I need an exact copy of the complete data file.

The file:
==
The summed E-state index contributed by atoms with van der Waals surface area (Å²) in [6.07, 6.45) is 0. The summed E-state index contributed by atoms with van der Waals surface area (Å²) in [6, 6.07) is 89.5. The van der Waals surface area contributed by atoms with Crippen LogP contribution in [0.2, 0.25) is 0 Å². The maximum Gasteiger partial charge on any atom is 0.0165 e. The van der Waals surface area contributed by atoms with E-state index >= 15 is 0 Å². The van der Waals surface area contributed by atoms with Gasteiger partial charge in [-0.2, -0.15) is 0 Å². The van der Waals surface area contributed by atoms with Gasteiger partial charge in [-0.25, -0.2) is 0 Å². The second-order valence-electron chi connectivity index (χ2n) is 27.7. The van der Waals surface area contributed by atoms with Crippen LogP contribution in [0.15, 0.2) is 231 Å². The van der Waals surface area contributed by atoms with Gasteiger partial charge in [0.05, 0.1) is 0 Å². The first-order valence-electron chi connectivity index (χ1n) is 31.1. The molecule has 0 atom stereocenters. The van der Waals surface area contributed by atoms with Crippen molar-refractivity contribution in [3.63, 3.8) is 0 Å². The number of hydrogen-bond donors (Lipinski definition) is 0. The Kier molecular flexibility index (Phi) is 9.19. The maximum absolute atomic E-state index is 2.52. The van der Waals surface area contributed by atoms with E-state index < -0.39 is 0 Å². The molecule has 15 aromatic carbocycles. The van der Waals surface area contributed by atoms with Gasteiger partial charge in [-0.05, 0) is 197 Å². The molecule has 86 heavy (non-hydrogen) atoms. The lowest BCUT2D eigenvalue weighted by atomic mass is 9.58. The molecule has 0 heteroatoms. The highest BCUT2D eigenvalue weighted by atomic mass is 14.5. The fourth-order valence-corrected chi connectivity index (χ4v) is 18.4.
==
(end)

The summed E-state index contributed by atoms with van der Waals surface area (Å²) in [6.07, 6.45) is 0. The summed E-state index contributed by atoms with van der Waals surface area (Å²) in [6, 6.07) is 89.5. The van der Waals surface area contributed by atoms with Crippen LogP contribution in [0.2, 0.25) is 0 Å². The maximum Gasteiger partial charge on any atom is 0.0165 e. The van der Waals surface area contributed by atoms with E-state index >= 15 is 0 Å². The van der Waals surface area contributed by atoms with Gasteiger partial charge in [-0.2, -0.15) is 0 Å². The van der Waals surface area contributed by atoms with Gasteiger partial charge in [-0.25, -0.2) is 0 Å². The second-order valence-electron chi connectivity index (χ2n) is 27.7. The van der Waals surface area contributed by atoms with Crippen LogP contribution in [0.15, 0.2) is 231 Å². The van der Waals surface area contributed by atoms with Gasteiger partial charge in [0.05, 0.1) is 0 Å². The first-order valence-electron chi connectivity index (χ1n) is 31.1. The molecule has 0 atom stereocenters. The van der Waals surface area contributed by atoms with Crippen molar-refractivity contribution in [3.63, 3.8) is 0 Å². The number of hydrogen-bond donors (Lipinski definition) is 0. The Kier molecular flexibility index (Phi) is 9.19. The maximum absolute atomic E-state index is 2.52. The van der Waals surface area contributed by atoms with E-state index < -0.39 is 0 Å². The molecule has 15 aromatic carbocycles. The van der Waals surface area contributed by atoms with Gasteiger partial charge in [-0.05, 0) is 197 Å². The molecule has 86 heavy (non-hydrogen) atoms. The lowest BCUT2D eigenvalue weighted by atomic mass is 9.58. The molecule has 0 heteroatoms. The highest BCUT2D eigenvalue weighted by atomic mass is 14.5. The fourth-order valence-corrected chi connectivity index (χ4v) is 18.4.